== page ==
The Temptations of Plus and the Reality of Minus
Charles Schwab’s YieldPlus funds promised returns higher than those of bonds at only slightly higher risk. Schwab classified the funds as ultrashort bond funds yet their holding were concentrated in mortgage backed securities which were decimated in the financial crisis.
The story of YieldPlus is only one example of the sad consequences of investors’ perennial search for returns higher than risk. A century ago investors sought such returns in stocks of mining companies. A magazine of the time told the story of a man, the son of a country doctor, who reached adulthood and was about to go into business. His father took him into the little back office, swung open the door of the rusty old safe, and took out a thick bundle of stock certificates. “My son,” he said, “you are going into business, and, I hope, will make some money. . . . When the time comes you will wish to buy some mining stock. Everyone does. When that time arrives come to see me. I will sell you some of mine. They are just as good, and will keep the money in the family.’”
Lessons from a century ago need repeating because we fail to learn. Almost half a million Italian retirees bought Argentine bonds in the 1990s because they offered higher interest rates than Italian bonds. The word default became an Italian word in 2001 when Argentina defaulted on its bonds. In 2005 Nestor Kirchner, Argentina’s president at the time, offered to pay bondholders less than a third of their investment. When Rodrigo de Rato of the International Monetary Fund called on Argentina to be respectful to bondholders, Kirchner mocked him, “It’s pathetic to listen to them sometimes.” “Enter now,” said Kirchner to the bondholders, “or it will be your problem.”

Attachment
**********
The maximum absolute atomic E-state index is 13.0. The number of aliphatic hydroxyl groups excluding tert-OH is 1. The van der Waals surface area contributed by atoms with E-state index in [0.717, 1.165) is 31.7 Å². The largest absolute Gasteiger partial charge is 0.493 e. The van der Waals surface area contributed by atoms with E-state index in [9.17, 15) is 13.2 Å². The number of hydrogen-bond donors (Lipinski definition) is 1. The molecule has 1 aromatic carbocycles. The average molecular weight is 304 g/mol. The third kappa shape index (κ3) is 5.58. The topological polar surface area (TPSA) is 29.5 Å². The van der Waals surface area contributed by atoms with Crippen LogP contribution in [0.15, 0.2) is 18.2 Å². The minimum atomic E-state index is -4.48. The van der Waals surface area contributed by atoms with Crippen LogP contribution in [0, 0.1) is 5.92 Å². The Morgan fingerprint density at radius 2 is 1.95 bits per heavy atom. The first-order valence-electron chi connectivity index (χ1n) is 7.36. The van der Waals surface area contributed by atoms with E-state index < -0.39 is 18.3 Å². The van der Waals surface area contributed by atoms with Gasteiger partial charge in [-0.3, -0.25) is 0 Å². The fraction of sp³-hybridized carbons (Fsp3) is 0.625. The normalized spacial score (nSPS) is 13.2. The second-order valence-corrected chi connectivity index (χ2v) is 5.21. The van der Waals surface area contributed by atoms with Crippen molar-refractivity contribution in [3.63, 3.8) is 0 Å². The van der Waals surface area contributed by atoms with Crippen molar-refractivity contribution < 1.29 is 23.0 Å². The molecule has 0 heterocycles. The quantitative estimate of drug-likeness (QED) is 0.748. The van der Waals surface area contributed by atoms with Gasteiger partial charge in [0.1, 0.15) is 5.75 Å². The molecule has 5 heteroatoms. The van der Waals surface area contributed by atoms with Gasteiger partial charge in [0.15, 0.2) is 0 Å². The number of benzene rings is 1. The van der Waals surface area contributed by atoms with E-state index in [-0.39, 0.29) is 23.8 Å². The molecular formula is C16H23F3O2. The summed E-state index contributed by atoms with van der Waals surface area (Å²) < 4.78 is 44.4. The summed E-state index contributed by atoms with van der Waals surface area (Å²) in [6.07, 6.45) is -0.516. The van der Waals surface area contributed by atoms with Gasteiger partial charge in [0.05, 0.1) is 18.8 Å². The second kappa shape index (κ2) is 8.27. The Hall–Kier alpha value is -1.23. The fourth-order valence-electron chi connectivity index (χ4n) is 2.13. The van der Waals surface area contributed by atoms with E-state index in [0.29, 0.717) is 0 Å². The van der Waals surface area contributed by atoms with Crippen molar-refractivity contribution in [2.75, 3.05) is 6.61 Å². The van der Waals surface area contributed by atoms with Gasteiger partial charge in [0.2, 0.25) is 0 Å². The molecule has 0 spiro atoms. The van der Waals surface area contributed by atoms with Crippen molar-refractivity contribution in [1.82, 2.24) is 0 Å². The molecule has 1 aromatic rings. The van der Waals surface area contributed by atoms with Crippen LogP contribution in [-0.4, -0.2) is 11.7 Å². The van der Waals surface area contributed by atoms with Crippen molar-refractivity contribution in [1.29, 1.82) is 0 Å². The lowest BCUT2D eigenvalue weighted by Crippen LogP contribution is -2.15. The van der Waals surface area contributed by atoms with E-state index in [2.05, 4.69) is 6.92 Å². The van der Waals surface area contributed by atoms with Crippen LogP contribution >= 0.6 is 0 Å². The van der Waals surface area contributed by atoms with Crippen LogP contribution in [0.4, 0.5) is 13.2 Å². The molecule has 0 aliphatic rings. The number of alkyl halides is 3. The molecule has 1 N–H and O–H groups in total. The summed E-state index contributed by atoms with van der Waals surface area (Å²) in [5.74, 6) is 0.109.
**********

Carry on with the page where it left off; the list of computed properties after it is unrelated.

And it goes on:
Banks sold $7 billion of reverse convertibles in 2008, promising returns higher than risks and collecting fees in the process. Reverse convertibles are bonds linked to stocks such as Apple and Johnson & Johnson. Investors were promised high interest rates during the life of the bonds in addition to their invested money when the bonds mature. Yet if the prices of the stocks to which the bonds are linked fall, investors get the stocks rather than their invested money. The high interest rates of reverse convertibles were enticing, but not all investors were aware of their risks. Lawrence Batlan, an 85-year-old retired radiologist, invested $400,000 in reverse convertibles linked to stocks such as Yahoo! and SanDisk. He lost $75,000 of it when stock prices declined. “I had no idea this could happen,” said Dr. Batlan. “I have no desire to own Yahoo! stock or the others.”
The “accumulator” was also an investment that was too good to be true, but this one was offered mainly to investors in Hong Kong. Accumulators obliged investors to buy shares of a stock at a fixed price. Investors profited if the price of the shares increased but lost if the price decreased. Yet the profit potential of investors was limited by a condition mandating that they sell their shares back to the issuer if their price increases to a specified level. The year 2008 was bad for investors in accumulators as stock prices declined and investors nicknamed accumulators “I kill you later.” The fundamental flaw . . . is something that I learned from my grandmother,” said Kathryn Matthews, an investment professional. “You get nothing for free.”
Next time when you see an investment with “plus” in its name, substitute “minus” in its place and see if it is still as enticing.